By John Richardson
RELATIVE to most of 2012 – when China’s polyolefins market was in dire straits – November, December and early January have been excellent for traders who took the right positions. At least one producer has also reporting a strong recovery in sales.
“I thought there would be a mini-rebound in early November, and I was correct,” said a Singapore-based trader.
“Prices then retreated slightly before a stronger rally began in late November (see chart below).”
The latest recovery is being driven by:
*Shutdowns in the GCC. The estimated production loss as a result of the confirmed plant turnarounds is 118,000 tonnes of linear-low density polyethylene (LLDPE), 353,000 tonnes of high-density PE (HDPE) and 238,000 tonnes of polypropylene (PP), according to ICIS.
*Outages at the PetroRabigh and Daqing petrochemical complexes in Saudi Arabia and China, respectively. The Daqing outage is expected to last until around February and includes the company’s 300,000 tonnes/year HDPE/LLDPE swing plant and its 250,000 tonnes/year HDPE facility. The PetroRabigh complex is expected to restart in late January. Offline at the moment are the producer’s 600,000 tonnes/year LLDPE plant, its 300,000 tonnes/year HDPE unit and its 700,000 tonnes/year PP facility.
*Reports that Northeast and Southeast Asian cracker operators have cut capacity utilisation from more than 90% in November to around 85% in December/January. But, as we have just said, these are just reports, and there are suspicions that some South Koreans are continuing to run hard.
*Confidence amongst converters that China’s new leaders mean business on economic reform.
*Low stocks amongst the converters, especially those who need to fulfil orders before the Chinese New Year, which falls on 10 February.
*The fiscal-cliff fudge. This has caused a rally in stock markets, in oil (Brent crude was up by $3 a barrel last week) and commodity prices in general. Iron ore, for instance, is now more than $153 a tonne. “Prices are up by around 70% over the last four months, and the rally gained extra momentum in December. This is mainly the result of misplaced confidence in a sustainable Chinese recovery,” said a Perth-based investment analyst.
“Is there a real improvement in polyolefins demand or is this the result of short-term tight supply and an improvement in sentiment?” queried the Singapore trader.
“Quite frankly, I don’t really care as I’ve made good money since November and can now afford to play very cautiously over the next couple of months, without worrying about missing out on anything further.”
Reasons to be cautious about the sustainability of the recovery include:
*The end of turnarounds in the GCC in February-April and the resumption of production at PetroRabigh and Daqing.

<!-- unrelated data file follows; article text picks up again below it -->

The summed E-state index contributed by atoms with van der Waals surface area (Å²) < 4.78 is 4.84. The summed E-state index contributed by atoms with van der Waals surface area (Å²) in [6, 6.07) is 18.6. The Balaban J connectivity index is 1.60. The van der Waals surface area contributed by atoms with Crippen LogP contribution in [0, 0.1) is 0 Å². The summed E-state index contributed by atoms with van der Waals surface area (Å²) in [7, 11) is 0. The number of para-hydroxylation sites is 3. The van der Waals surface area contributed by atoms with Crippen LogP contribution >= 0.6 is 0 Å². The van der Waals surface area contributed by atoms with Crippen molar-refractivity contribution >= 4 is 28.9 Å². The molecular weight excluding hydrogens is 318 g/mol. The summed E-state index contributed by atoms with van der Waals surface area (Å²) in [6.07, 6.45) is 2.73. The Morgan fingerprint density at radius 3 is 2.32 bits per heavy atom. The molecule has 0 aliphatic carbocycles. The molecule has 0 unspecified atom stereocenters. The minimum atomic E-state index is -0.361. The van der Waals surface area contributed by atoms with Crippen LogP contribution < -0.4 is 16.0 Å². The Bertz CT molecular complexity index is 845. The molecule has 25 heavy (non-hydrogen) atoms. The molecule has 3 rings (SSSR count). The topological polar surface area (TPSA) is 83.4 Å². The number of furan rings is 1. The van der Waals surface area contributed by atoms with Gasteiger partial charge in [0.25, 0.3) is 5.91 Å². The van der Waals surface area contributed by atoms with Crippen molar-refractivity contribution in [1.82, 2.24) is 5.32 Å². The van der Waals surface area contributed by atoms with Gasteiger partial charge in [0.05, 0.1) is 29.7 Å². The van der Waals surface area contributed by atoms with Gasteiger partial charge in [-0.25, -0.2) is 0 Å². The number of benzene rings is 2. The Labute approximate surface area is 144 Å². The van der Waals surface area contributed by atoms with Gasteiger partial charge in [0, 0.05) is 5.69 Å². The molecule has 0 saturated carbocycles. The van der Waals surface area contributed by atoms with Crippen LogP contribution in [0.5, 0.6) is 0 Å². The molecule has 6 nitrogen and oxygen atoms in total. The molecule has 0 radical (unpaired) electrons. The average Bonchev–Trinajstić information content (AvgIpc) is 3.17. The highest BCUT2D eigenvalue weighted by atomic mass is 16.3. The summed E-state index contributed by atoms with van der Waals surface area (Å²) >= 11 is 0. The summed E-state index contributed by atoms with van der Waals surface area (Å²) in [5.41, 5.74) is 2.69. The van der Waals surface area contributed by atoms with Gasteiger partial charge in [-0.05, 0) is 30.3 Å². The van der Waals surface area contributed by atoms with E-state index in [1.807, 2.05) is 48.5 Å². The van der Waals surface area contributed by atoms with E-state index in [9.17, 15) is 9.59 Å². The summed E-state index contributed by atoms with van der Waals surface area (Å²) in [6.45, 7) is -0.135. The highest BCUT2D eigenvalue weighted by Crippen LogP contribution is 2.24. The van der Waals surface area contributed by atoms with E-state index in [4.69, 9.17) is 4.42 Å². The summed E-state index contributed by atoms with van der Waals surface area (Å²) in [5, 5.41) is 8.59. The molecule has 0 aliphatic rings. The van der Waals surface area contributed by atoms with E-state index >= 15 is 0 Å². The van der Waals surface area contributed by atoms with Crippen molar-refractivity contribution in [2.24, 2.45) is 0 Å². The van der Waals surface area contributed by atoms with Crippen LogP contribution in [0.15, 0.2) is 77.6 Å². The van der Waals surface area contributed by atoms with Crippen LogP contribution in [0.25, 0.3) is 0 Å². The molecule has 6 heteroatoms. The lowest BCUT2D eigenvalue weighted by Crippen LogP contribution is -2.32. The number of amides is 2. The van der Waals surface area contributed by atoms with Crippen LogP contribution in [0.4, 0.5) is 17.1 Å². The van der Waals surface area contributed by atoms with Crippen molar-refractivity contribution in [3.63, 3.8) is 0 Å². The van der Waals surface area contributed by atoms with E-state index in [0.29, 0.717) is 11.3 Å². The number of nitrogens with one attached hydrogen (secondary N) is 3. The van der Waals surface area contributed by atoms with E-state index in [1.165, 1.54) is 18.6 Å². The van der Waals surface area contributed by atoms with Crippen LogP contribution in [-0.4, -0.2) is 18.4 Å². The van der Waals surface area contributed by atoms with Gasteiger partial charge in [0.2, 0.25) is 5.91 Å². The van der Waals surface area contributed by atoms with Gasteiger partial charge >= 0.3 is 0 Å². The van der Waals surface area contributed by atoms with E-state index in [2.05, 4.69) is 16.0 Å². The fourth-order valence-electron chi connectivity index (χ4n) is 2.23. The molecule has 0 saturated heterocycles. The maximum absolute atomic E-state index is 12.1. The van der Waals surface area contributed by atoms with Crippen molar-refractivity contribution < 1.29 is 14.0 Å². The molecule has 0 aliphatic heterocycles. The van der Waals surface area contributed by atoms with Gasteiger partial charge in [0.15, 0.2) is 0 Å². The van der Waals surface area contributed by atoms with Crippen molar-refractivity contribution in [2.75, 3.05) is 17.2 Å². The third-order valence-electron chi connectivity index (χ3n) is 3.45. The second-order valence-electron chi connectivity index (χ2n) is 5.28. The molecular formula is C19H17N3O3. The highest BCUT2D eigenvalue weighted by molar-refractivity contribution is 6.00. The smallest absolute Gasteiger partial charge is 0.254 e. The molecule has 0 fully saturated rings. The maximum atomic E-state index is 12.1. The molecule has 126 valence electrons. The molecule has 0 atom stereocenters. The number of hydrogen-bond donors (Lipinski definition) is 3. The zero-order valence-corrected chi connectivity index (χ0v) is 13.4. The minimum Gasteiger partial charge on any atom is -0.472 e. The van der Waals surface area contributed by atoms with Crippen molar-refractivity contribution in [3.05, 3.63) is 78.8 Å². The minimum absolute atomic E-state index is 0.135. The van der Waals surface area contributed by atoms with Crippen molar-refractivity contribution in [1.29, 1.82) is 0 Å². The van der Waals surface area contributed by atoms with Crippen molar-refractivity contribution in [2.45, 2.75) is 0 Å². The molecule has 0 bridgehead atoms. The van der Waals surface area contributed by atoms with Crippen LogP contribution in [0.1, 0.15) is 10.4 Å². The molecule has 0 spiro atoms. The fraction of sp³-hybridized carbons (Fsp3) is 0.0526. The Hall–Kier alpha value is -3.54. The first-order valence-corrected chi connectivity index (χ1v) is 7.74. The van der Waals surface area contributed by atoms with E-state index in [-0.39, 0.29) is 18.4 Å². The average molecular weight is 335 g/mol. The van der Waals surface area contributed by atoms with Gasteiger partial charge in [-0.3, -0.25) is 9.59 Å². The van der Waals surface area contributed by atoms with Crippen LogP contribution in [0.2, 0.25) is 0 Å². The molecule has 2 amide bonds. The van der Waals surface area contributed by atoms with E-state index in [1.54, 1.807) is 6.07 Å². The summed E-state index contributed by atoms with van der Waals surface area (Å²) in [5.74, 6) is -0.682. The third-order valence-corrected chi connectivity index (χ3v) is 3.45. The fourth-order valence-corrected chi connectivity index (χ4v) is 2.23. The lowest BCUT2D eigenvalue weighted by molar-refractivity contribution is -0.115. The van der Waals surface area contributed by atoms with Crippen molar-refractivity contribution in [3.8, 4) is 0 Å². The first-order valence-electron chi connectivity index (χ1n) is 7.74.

*Substantial amounts of new capacity. ExxonMobil is expected to ramp up production at its two 650,000 tonnes/year metallocene LLDPE plants and its 450,000 tonnes/year PP facility in Singapore, now that its 1m tonnes/year cracker is being commissioned. China is also set to bring on-stream significant amounts of polyolefins capacity this year, including Sinopec Wuhan Petrochemical Co at Wuhan in Hubei. “We have heard that the complex’s 300,000 tonnes/year LLDPE plant and its 400,000 tonne/year PP plant will start-up in early Q2,” the trader added.
*The fact that stock and commodity markets also rallied in 2009, 2010, 2011 and 2012, only for the rallies to peter out.
A key question for the blog is: When will stock and commodity markets start worrying about the likelihood of a bitter and prolonged fight between Republicans and Democrats over the need to raise the US debt ceiling?
The fiscal-cliff fudge has left the two political parties even further apart, with the Republicans also blighted by deep internal divisions.
By late February or early March, the Treasury Department will run out of options to cover US debt and could begin defaulting on government loans unless Congress raises the legal borrowing limit – the debt ceiling. Economists warn that a default could trigger a global recession.
As far as China’s new leaders go, the blog feels they will attempt a “steady as she goes” policy over the next few months, possibly even the rest of this year, as they try to shore up their support.
Modest stimulus, along with more of the right noises about economic reform, might well be the desired approach. This doesn’t necessarily mean that genuine reform will be sufficient to put China on the right economic path.
If the external environment weakens substantially, however, (for example because of a US debt default or a new crisis in Europe), Beijing may be forced into a big new stimulus package – adding to concerns about inefficient investments and bad debts.
More immediately, factor in a possible bounce in confidence when the official purchasing managers’ index for January is announced in early February, as the December PMI is said to have been manipulated downwards in order to store up some more good news.
Returning to polyolefins, a source with a global producer told us: “From late February/early March, when the Chinese New Year is over, plants have returned from turnarounds and new capacities start to come on-stream and the debt ceiling issue has come to a head, we should get a real idea about the strength of demand.”
Note that markets in China are expected to quieten down from 15 January, ahead of the New Year, until late February.